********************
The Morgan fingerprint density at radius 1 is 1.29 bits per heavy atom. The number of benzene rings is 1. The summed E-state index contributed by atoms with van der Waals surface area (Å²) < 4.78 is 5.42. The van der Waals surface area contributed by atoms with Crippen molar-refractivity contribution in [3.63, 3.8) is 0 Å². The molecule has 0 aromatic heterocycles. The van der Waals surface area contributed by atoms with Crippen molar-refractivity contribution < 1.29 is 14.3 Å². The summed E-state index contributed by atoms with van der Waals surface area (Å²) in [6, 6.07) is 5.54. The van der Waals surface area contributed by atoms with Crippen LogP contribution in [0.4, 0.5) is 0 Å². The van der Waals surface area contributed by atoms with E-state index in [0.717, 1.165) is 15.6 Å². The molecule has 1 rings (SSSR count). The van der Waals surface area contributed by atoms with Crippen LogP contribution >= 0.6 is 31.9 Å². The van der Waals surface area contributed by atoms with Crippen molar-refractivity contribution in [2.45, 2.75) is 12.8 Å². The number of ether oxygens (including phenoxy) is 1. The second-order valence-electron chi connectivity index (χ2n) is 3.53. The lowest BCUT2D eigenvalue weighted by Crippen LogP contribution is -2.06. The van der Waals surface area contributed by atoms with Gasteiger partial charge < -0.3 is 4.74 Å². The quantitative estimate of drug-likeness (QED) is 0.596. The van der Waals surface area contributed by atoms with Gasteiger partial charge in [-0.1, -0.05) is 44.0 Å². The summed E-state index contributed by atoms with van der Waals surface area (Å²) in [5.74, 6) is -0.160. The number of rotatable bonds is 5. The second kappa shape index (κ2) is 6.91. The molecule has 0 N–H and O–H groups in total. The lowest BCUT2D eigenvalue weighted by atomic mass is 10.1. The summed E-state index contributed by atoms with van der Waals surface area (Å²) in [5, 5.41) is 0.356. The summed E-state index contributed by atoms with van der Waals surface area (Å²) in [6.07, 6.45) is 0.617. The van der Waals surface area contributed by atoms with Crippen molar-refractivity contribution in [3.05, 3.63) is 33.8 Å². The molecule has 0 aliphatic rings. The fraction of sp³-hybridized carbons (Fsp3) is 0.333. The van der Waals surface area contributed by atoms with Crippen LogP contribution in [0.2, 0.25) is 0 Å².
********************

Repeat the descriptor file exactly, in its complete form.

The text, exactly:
The Morgan fingerprint density at radius 1 is 1.29 bits per heavy atom. The number of benzene rings is 1. The summed E-state index contributed by atoms with van der Waals surface area (Å²) < 4.78 is 5.42. The van der Waals surface area contributed by atoms with Crippen molar-refractivity contribution in [3.63, 3.8) is 0 Å². The molecule has 0 aromatic heterocycles. The van der Waals surface area contributed by atoms with Crippen molar-refractivity contribution < 1.29 is 14.3 Å². The summed E-state index contributed by atoms with van der Waals surface area (Å²) in [6, 6.07) is 5.54. The van der Waals surface area contributed by atoms with Crippen LogP contribution in [0.4, 0.5) is 0 Å². The van der Waals surface area contributed by atoms with E-state index in [0.717, 1.165) is 15.6 Å². The molecule has 1 rings (SSSR count). The van der Waals surface area contributed by atoms with Crippen LogP contribution >= 0.6 is 31.9 Å². The van der Waals surface area contributed by atoms with Crippen molar-refractivity contribution in [2.45, 2.75) is 12.8 Å². The number of ether oxygens (including phenoxy) is 1. The second-order valence-electron chi connectivity index (χ2n) is 3.53. The lowest BCUT2D eigenvalue weighted by Crippen LogP contribution is -2.06. The van der Waals surface area contributed by atoms with Gasteiger partial charge < -0.3 is 4.74 Å². The quantitative estimate of drug-likeness (QED) is 0.596. The van der Waals surface area contributed by atoms with Gasteiger partial charge in [-0.1, -0.05) is 44.0 Å². The summed E-state index contributed by atoms with van der Waals surface area (Å²) in [5.74, 6) is -0.160. The number of rotatable bonds is 5. The second kappa shape index (κ2) is 6.91. The molecule has 0 N–H and O–H groups in total. The lowest BCUT2D eigenvalue weighted by atomic mass is 10.1. The summed E-state index contributed by atoms with van der Waals surface area (Å²) in [5, 5.41) is 0.356. The summed E-state index contributed by atoms with van der Waals surface area (Å²) in [6.07, 6.45) is 0.617. The van der Waals surface area contributed by atoms with Crippen molar-refractivity contribution in [3.05, 3.63) is 33.8 Å². The molecule has 0 aliphatic rings. The fraction of sp³-hybridized carbons (Fsp3) is 0.333. The van der Waals surface area contributed by atoms with Crippen LogP contribution in [0.2, 0.25) is 0 Å².